This is our weekly European public procurement news roundup, bringing you recent public sector stories and information from around Europe’s news portals about how more than a trillion Euros of taxpayer money is being spent. We have always said that this will become part of a future initiative to bring you more frequent, global online reporting. Well, now it’s happening: read our first stroy.
Public Spend Forum Europe transitions to new global Public Spend Forum Website
And the big news this week is – we are now part of the wider Public Spend Forum organisation, led by Raj Sharma and his team in Washington DC. PSFE now has a website here that is far bigger and better than this one! It incorporates not just regular new articles, thought leadership, and educational material but also a range of networking opportunities – discussion groups, the chance to link with other members and so on. Our news stories will be appearing on the Europe page of that site, so do take a few seconds to sign up – you won’t need to be involved in any other way than continuing to read our roundup – unless you want to make the most of the new benefits of course.
And in other news …
Macedonia is cancelling almost one-quarter of its 2016 public procurement tenders
In a report published this week, the Center for Civil Communications (CCC), a Skopje-based NGO, announced that Macedonia has cancelled partially or in full 23% of its 2016 tenders, representing 4,230 public procurement tenders. It found that more than a third had ‘no bidders turning up.’ Others had ‘unacceptable offers, unfavourable prices and missing tender documents.’ The report also finds that public procurement tenders with higher estimated values are cancelled more often than smaller tenders. You can read the full story on SeeNews.
Italy has cut almost €100bn from public spending in just 3 years
Italy’s parliament heard this week that the country has cut expenditure by almost €100bn over three years, this comprises €25bn ($27.8bn) in 2016, with €30bn in 2017 and €31.5bn expected in 2018. The chief spending officer announced this was through mainly public procurement, health spending, and cuts to government personnel through attrition. With the annual budget due in October, and public debt still high, Italy is under pressure to get its finances in order, reports Verdict.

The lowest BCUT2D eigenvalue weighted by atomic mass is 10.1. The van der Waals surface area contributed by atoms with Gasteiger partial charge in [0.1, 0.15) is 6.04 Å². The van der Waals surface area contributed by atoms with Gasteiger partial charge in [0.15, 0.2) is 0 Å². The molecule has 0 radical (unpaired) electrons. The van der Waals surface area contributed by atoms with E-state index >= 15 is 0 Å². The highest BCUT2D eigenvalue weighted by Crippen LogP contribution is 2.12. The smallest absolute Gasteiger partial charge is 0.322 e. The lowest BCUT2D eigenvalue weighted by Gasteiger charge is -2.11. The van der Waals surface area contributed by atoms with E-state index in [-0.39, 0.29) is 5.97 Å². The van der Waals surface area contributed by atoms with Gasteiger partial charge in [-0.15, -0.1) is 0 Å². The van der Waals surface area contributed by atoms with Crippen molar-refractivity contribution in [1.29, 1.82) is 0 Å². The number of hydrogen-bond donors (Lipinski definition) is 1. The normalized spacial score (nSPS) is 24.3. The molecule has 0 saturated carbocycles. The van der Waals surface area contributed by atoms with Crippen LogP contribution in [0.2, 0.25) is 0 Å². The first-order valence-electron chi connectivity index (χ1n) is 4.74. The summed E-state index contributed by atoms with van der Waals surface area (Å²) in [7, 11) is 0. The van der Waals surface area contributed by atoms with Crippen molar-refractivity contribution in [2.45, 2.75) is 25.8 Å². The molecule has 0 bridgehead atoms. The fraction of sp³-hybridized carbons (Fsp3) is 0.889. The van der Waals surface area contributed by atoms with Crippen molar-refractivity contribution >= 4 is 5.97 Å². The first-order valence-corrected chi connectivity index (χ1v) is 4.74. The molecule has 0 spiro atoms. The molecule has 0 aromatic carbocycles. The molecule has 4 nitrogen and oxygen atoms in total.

European companies to join economic partnership with Japan
Under negotiation between Japan and the EU is an economic trade pact that could allow European companies to bid in some of Japan’s local government procurements. Announced The Japan Times this week: “Under the World Trade Organization agreement on government procurement, Japan’s central government, prefectures and ordinance-designated major cities are required to allow foreign firms to take part in bidding for projects of a certain scale. The rule, however, does not apply to projects for local government-managed universities and hospitals … The EU, which allows companies outside the region to participate even in municipal-level bidding, is pressing hard for midsize cities to open up to foreign firms.”
Belarus changes in public procurement to reduce budget expenditure
This Autumn the Belarusian parliament will consider a new version of public procurement law to look at new options for state procurement orders in construction. The growing number of violations in the public procurement system has prompted changes in current legislation to strengthen competition in this sector. Fuller transparency is sought, with full information about public procurement tenders and received quotes from counterparties to be published, and requirements for suppliers will be standardised. Any changes to signed agreements will be prohibited – the full story is in Belarus in Focus.
EBRD/UK supporting public procurement improvement in Bosnia and Herzegovina
The EBRD, with support from the UK government, is helping to improve public procurement practices in Bosnia and Herzegovina. A project has begun to enhance efficiency, improve transparency and promote competition in public procurement – “The new project, funded by the UK government through its Good Governance Fund, will include technical assistance to establish a faster and more efficient appeals process which is currently suffering from high volumes of complaints,” says The FINANCIAL.
EC fines companies in automotive cartel
The European Commission has fined companies involved in a car lighting cartel in the automotive sector more than €26 million for breaching EU antitrust rules. “The Commission has sanctioned another cartel in the automotive sector. Three lighting producers harmed car and commercial vehicle manufacturers by colluding instead of competing against each other,” said the Competition Commissioner this week. The three headlamps or daytime running lights manufacturers breached EU law by discussing quotes for tenders and negotiation strategies and exchanging information on the status of negotiations with customers regarding price increases, reported NewEurope.